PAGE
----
"It soon became clear that my best resource for managing Angel would be, unexpectedly, the six decades of experience I had in a variety of management positions and the principles I had learned in the process."
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How a successful and innovative manager approaches his or her job is more often than not inspired in the most unique and unusual ways. For Chip Conley, author of Peak, it was Maslow’s Hierarchy of Needs. For Martin P. Levin, it was his dog. When he adopted Angel, he thought that a bond would be cultivated easily and naturally. He was wrong. The bonding process with Angel would prove to have parallels to his many years of business management. Both Angel and his prior work experience would heavily influence Levin’s book All I Know About Management I Learned from My Dog, and its Four Golden Rules of Management:
Rule 1: Trust and Leadership
Rule 2: Communication
Rule 3: Problem Solving and Decision Making
Rule 4: Perseverance
While the rules are simple to remember, like anything, seeing results in your professional life will take a great deal of care and effort, just as it did with Angel.
The Big Idea
Build a Foundation of Trust
"If a manager can develop trust, it will lead to corporate excellence, provided he is able to communicate effectively, make the right decisions, and above all, persevere."
Fostering a sense of trust is at the heart of All I Know About Management I Learned from My Dog. All management, whether of people or dogs, begins with a foundation of trust. Levin, who was admittedly “getting a failing grade in grief management” after the death of his beloved wife, was persuaded by his therapist to get a dog. So, it was with some trepidation that he visited his local SPCA. Shortly thereafter Levin left with Angel, a beautiful golden retriever/virgule chow mix. On the car ride home Angel sat in the backseat, shivering with fear. “When I decided to adopt a dog by the name of Angel,” Levin writes, “I thought this would be an interesting but not very challenging experience. Bad judgment.”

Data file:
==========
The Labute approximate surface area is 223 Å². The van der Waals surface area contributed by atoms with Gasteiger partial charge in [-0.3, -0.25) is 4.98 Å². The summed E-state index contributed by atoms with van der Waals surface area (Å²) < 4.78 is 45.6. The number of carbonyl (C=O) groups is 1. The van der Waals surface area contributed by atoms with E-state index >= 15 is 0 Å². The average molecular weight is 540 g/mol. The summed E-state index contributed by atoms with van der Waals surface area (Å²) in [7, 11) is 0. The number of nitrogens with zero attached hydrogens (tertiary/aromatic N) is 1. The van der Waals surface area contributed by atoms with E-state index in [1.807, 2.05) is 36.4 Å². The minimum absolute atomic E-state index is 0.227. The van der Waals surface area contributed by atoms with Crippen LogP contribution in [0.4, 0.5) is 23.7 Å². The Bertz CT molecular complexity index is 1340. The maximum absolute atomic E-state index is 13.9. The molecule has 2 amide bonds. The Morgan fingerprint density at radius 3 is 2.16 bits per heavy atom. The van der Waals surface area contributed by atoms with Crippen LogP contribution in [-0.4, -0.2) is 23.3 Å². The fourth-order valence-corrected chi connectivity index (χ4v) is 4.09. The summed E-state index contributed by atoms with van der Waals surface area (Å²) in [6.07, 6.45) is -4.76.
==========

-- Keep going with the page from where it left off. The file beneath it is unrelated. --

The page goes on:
The SPCA’s policy is such that Levin came to adopt Angel knowing virtually nothing of her previous history. He would later learn that Angel had runaway after suffering abuse and had fought for survival before being picked up by the SPCA. (When the SPCA found Angel, they contacted her owner who said that her husband had abused the dog. Heartbroken, she gave Angel the greatest gift all by refusing to allow her to return to that toxic environment.) The dog, understandably, was not quick to trust. For Levin the answer to making any sort of headway with Angel came from his six decades of management, and how he dealt with the teams he worked with.
Expert Advice: Proceed with Caution
"The resourceful manager should be able to deal with an uncomfortable result and place the event in the ‘do not repeat’ file. The expert should not be faulted because this event was out of his control."
Expert advice is important, and should be solicited, especially when you are new at something, as Levin was in trying to gain the trust of his formerly abused dog. But Levin cautions that when moving ahead with any advice it is best to use your own judgment, as the results are ultimately on your shoulders. He provides an example of Angel’s first plane ride to illustrate his point.
For any dog to be allowed to fly, they must be certified “fit to fly.” While getting the necessary documents, the veterinarian suggested bringing along Xanax (yes, Xanax) to give to Angel in case she showed signs of anxiety. “I thought that given the trust we had been developing between us, she would feel comfortable with me and Paula [on the plane ride],” writes Levin.